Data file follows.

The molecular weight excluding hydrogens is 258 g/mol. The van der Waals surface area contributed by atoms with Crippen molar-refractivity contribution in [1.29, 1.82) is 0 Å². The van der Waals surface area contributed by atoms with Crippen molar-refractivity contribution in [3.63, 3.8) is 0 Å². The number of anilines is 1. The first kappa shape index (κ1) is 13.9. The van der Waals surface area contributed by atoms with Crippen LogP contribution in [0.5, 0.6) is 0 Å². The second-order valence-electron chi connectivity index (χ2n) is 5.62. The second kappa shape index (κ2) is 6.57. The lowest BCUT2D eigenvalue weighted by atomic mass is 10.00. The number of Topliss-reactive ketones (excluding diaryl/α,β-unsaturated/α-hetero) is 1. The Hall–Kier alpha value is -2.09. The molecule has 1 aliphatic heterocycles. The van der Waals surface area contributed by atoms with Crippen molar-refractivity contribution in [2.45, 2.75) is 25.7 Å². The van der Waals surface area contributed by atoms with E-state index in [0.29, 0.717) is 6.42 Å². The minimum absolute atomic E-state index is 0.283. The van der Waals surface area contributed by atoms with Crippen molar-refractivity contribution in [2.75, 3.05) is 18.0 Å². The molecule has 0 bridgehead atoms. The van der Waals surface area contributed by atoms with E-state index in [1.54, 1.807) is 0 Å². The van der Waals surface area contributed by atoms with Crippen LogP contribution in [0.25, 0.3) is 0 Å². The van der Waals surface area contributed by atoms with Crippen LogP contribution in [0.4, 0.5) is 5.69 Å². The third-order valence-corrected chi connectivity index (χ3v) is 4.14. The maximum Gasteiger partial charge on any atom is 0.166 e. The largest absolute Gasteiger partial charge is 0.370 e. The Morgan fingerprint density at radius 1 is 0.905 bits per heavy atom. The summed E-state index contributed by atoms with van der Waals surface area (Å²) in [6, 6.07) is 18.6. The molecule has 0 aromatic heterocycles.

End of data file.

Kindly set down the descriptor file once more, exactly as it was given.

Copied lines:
The molecular weight excluding hydrogens is 258 g/mol. The van der Waals surface area contributed by atoms with Crippen molar-refractivity contribution in [1.29, 1.82) is 0 Å². The van der Waals surface area contributed by atoms with Crippen molar-refractivity contribution in [3.63, 3.8) is 0 Å². The number of anilines is 1. The first kappa shape index (κ1) is 13.9. The van der Waals surface area contributed by atoms with Crippen LogP contribution in [0.5, 0.6) is 0 Å². The second-order valence-electron chi connectivity index (χ2n) is 5.62. The second kappa shape index (κ2) is 6.57. The lowest BCUT2D eigenvalue weighted by atomic mass is 10.00. The number of Topliss-reactive ketones (excluding diaryl/α,β-unsaturated/α-hetero) is 1. The Hall–Kier alpha value is -2.09. The molecule has 1 aliphatic heterocycles. The van der Waals surface area contributed by atoms with Crippen molar-refractivity contribution in [2.45, 2.75) is 25.7 Å². The van der Waals surface area contributed by atoms with E-state index in [0.29, 0.717) is 6.42 Å². The minimum absolute atomic E-state index is 0.283. The van der Waals surface area contributed by atoms with Crippen molar-refractivity contribution in [2.75, 3.05) is 18.0 Å². The molecule has 0 bridgehead atoms. The van der Waals surface area contributed by atoms with E-state index in [1.54, 1.807) is 0 Å². The van der Waals surface area contributed by atoms with Crippen LogP contribution in [0.25, 0.3) is 0 Å². The van der Waals surface area contributed by atoms with Crippen LogP contribution in [0.4, 0.5) is 5.69 Å². The third-order valence-corrected chi connectivity index (χ3v) is 4.14. The maximum Gasteiger partial charge on any atom is 0.166 e. The largest absolute Gasteiger partial charge is 0.370 e. The Morgan fingerprint density at radius 1 is 0.905 bits per heavy atom. The summed E-state index contributed by atoms with van der Waals surface area (Å²) in [6, 6.07) is 18.6. The molecule has 0 aromatic heterocycles.